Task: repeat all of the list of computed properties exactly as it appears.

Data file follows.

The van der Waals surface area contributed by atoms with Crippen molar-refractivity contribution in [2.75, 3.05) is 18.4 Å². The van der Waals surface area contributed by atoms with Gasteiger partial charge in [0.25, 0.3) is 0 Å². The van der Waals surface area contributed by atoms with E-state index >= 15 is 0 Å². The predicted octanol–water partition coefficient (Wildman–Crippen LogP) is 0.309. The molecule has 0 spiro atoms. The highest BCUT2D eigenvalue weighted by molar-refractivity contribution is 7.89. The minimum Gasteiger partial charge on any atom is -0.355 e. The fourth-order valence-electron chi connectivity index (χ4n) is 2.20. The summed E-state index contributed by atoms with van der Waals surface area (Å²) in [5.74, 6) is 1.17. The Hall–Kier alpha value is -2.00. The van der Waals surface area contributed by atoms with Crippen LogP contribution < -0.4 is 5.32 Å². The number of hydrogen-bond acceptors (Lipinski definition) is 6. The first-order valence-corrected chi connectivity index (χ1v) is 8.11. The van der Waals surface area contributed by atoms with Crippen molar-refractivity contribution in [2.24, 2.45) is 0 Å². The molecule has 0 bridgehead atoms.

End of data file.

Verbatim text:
The van der Waals surface area contributed by atoms with Crippen molar-refractivity contribution in [2.75, 3.05) is 18.4 Å². The van der Waals surface area contributed by atoms with Gasteiger partial charge in [0.25, 0.3) is 0 Å². The van der Waals surface area contributed by atoms with E-state index >= 15 is 0 Å². The predicted octanol–water partition coefficient (Wildman–Crippen LogP) is 0.309. The molecule has 0 spiro atoms. The highest BCUT2D eigenvalue weighted by molar-refractivity contribution is 7.89. The minimum Gasteiger partial charge on any atom is -0.355 e. The fourth-order valence-electron chi connectivity index (χ4n) is 2.20. The summed E-state index contributed by atoms with van der Waals surface area (Å²) in [5.74, 6) is 1.17. The Hall–Kier alpha value is -2.00. The van der Waals surface area contributed by atoms with Crippen LogP contribution < -0.4 is 5.32 Å². The number of hydrogen-bond acceptors (Lipinski definition) is 6. The first-order valence-corrected chi connectivity index (χ1v) is 8.11. The van der Waals surface area contributed by atoms with Crippen molar-refractivity contribution in [2.24, 2.45) is 0 Å². The molecule has 0 bridgehead atoms.